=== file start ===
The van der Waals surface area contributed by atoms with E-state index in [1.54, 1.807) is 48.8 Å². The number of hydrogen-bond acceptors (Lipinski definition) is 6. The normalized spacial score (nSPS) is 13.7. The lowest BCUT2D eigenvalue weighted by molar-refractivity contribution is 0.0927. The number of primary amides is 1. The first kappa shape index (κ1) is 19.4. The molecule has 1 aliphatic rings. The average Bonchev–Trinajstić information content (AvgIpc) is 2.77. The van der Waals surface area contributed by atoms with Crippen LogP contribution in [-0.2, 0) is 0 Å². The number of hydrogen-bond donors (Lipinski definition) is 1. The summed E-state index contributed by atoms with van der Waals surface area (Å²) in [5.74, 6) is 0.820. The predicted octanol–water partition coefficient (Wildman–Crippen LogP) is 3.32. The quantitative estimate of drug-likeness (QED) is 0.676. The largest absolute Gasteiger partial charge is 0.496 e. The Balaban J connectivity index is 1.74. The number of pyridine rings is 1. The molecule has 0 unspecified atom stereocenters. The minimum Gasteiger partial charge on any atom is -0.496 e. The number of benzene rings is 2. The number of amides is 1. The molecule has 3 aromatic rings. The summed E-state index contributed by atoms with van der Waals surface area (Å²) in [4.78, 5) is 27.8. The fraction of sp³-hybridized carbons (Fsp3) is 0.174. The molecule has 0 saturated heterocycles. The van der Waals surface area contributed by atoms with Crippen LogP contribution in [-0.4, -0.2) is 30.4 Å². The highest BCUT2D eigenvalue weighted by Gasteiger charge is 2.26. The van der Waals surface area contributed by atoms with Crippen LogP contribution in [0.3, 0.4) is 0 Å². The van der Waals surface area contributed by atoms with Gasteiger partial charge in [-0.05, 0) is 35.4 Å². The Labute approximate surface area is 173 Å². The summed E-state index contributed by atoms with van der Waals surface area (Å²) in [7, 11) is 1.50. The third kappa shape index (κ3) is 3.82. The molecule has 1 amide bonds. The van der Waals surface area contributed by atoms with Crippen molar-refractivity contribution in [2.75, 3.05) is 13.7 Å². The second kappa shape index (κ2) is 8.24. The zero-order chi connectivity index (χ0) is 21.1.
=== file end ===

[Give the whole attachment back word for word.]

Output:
The van der Waals surface area contributed by atoms with E-state index in [1.54, 1.807) is 48.8 Å². The number of hydrogen-bond acceptors (Lipinski definition) is 6. The normalized spacial score (nSPS) is 13.7. The lowest BCUT2D eigenvalue weighted by molar-refractivity contribution is 0.0927. The number of primary amides is 1. The first kappa shape index (κ1) is 19.4. The molecule has 1 aliphatic rings. The average Bonchev–Trinajstić information content (AvgIpc) is 2.77. The van der Waals surface area contributed by atoms with Crippen LogP contribution in [-0.2, 0) is 0 Å². The number of hydrogen-bond donors (Lipinski definition) is 1. The summed E-state index contributed by atoms with van der Waals surface area (Å²) in [5.74, 6) is 0.820. The predicted octanol–water partition coefficient (Wildman–Crippen LogP) is 3.32. The quantitative estimate of drug-likeness (QED) is 0.676. The largest absolute Gasteiger partial charge is 0.496 e. The Balaban J connectivity index is 1.74. The number of pyridine rings is 1. The molecule has 0 unspecified atom stereocenters. The minimum Gasteiger partial charge on any atom is -0.496 e. The number of benzene rings is 2. The number of amides is 1. The molecule has 3 aromatic rings. The summed E-state index contributed by atoms with van der Waals surface area (Å²) in [4.78, 5) is 27.8. The fraction of sp³-hybridized carbons (Fsp3) is 0.174. The molecule has 0 saturated heterocycles. The van der Waals surface area contributed by atoms with Crippen LogP contribution in [-0.4, -0.2) is 30.4 Å². The highest BCUT2D eigenvalue weighted by Gasteiger charge is 2.26. The van der Waals surface area contributed by atoms with Crippen LogP contribution in [0.3, 0.4) is 0 Å². The van der Waals surface area contributed by atoms with Gasteiger partial charge in [-0.05, 0) is 35.4 Å². The Labute approximate surface area is 173 Å². The summed E-state index contributed by atoms with van der Waals surface area (Å²) in [7, 11) is 1.50. The third kappa shape index (κ3) is 3.82. The molecule has 1 amide bonds. The van der Waals surface area contributed by atoms with Crippen molar-refractivity contribution in [2.75, 3.05) is 13.7 Å². The second kappa shape index (κ2) is 8.24. The zero-order chi connectivity index (χ0) is 21.1.